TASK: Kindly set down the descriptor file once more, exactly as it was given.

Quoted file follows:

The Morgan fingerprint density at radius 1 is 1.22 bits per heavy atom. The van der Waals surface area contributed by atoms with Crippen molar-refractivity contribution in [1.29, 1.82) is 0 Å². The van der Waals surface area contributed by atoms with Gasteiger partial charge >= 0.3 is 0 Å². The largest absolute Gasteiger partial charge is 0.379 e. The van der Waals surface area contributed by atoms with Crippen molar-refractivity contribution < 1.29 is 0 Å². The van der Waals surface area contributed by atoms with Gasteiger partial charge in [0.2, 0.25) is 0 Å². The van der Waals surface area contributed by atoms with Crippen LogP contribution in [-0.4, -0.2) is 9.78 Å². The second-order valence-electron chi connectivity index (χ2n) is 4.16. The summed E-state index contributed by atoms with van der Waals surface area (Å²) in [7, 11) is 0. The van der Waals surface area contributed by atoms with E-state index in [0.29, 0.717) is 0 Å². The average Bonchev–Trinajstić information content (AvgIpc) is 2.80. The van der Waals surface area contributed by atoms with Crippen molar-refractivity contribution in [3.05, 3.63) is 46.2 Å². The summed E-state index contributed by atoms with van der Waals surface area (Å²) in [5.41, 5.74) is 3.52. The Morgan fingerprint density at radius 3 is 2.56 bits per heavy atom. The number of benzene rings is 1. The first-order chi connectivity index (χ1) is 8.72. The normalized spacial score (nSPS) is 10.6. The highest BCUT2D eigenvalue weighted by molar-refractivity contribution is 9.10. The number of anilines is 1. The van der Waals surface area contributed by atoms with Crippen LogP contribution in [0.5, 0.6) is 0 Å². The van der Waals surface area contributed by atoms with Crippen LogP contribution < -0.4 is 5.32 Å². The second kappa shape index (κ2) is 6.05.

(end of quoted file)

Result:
The Morgan fingerprint density at radius 1 is 1.22 bits per heavy atom. The van der Waals surface area contributed by atoms with Crippen molar-refractivity contribution in [1.29, 1.82) is 0 Å². The van der Waals surface area contributed by atoms with Gasteiger partial charge >= 0.3 is 0 Å². The largest absolute Gasteiger partial charge is 0.379 e. The van der Waals surface area contributed by atoms with Crippen molar-refractivity contribution < 1.29 is 0 Å². The van der Waals surface area contributed by atoms with Gasteiger partial charge in [0.2, 0.25) is 0 Å². The van der Waals surface area contributed by atoms with Crippen LogP contribution in [-0.4, -0.2) is 9.78 Å². The second-order valence-electron chi connectivity index (χ2n) is 4.16. The summed E-state index contributed by atoms with van der Waals surface area (Å²) in [7, 11) is 0. The van der Waals surface area contributed by atoms with E-state index in [0.29, 0.717) is 0 Å². The average Bonchev–Trinajstić information content (AvgIpc) is 2.80. The van der Waals surface area contributed by atoms with Crippen molar-refractivity contribution in [3.05, 3.63) is 46.2 Å². The summed E-state index contributed by atoms with van der Waals surface area (Å²) in [5.41, 5.74) is 3.52. The Morgan fingerprint density at radius 3 is 2.56 bits per heavy atom. The number of benzene rings is 1. The first-order chi connectivity index (χ1) is 8.72. The normalized spacial score (nSPS) is 10.6. The highest BCUT2D eigenvalue weighted by molar-refractivity contribution is 9.10. The number of anilines is 1. The van der Waals surface area contributed by atoms with Crippen LogP contribution in [0.5, 0.6) is 0 Å². The van der Waals surface area contributed by atoms with Crippen LogP contribution < -0.4 is 5.32 Å². The second kappa shape index (κ2) is 6.05.